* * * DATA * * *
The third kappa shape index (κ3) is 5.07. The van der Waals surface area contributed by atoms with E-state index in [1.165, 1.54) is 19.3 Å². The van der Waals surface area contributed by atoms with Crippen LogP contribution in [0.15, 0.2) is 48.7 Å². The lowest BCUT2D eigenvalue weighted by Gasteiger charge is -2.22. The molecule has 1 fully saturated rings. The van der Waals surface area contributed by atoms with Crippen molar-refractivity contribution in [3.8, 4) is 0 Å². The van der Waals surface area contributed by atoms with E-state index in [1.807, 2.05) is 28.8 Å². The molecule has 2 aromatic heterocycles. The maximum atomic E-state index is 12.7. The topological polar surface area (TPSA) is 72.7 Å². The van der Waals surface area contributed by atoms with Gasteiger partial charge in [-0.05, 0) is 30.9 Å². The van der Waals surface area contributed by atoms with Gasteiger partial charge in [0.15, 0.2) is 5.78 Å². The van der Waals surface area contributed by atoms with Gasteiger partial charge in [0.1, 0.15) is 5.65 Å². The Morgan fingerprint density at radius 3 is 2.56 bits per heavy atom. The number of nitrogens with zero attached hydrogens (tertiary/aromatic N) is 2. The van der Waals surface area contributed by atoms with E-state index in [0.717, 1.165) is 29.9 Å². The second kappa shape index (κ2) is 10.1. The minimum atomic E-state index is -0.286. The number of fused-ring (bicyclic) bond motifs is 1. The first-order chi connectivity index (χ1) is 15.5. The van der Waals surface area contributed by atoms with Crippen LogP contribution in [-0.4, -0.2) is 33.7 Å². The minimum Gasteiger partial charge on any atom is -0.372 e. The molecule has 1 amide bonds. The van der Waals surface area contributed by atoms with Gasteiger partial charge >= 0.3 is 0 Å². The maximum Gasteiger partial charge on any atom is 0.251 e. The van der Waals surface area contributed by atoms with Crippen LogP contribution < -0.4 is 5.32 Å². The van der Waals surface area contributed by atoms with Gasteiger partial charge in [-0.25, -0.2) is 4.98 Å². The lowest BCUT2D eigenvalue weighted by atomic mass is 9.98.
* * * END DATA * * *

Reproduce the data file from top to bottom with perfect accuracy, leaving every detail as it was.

The third kappa shape index (κ3) is 5.07. The van der Waals surface area contributed by atoms with E-state index in [1.165, 1.54) is 19.3 Å². The van der Waals surface area contributed by atoms with Crippen LogP contribution in [0.15, 0.2) is 48.7 Å². The lowest BCUT2D eigenvalue weighted by Gasteiger charge is -2.22. The molecule has 1 fully saturated rings. The van der Waals surface area contributed by atoms with Crippen molar-refractivity contribution in [3.8, 4) is 0 Å². The van der Waals surface area contributed by atoms with E-state index in [1.807, 2.05) is 28.8 Å². The molecule has 2 aromatic heterocycles. The maximum atomic E-state index is 12.7. The topological polar surface area (TPSA) is 72.7 Å². The van der Waals surface area contributed by atoms with Gasteiger partial charge in [-0.05, 0) is 30.9 Å². The van der Waals surface area contributed by atoms with Gasteiger partial charge in [0.15, 0.2) is 5.78 Å². The van der Waals surface area contributed by atoms with Gasteiger partial charge in [0.1, 0.15) is 5.65 Å². The Morgan fingerprint density at radius 3 is 2.56 bits per heavy atom. The number of nitrogens with zero attached hydrogens (tertiary/aromatic N) is 2. The van der Waals surface area contributed by atoms with E-state index in [0.717, 1.165) is 29.9 Å². The second kappa shape index (κ2) is 10.1. The minimum atomic E-state index is -0.286. The number of fused-ring (bicyclic) bond motifs is 1. The first-order chi connectivity index (χ1) is 15.5. The van der Waals surface area contributed by atoms with Crippen LogP contribution in [-0.4, -0.2) is 33.7 Å². The minimum Gasteiger partial charge on any atom is -0.372 e. The molecule has 1 amide bonds. The van der Waals surface area contributed by atoms with Gasteiger partial charge >= 0.3 is 0 Å². The maximum Gasteiger partial charge on any atom is 0.251 e. The van der Waals surface area contributed by atoms with Crippen LogP contribution < -0.4 is 5.32 Å². The van der Waals surface area contributed by atoms with Gasteiger partial charge in [-0.25, -0.2) is 4.98 Å². The lowest BCUT2D eigenvalue weighted by atomic mass is 9.98.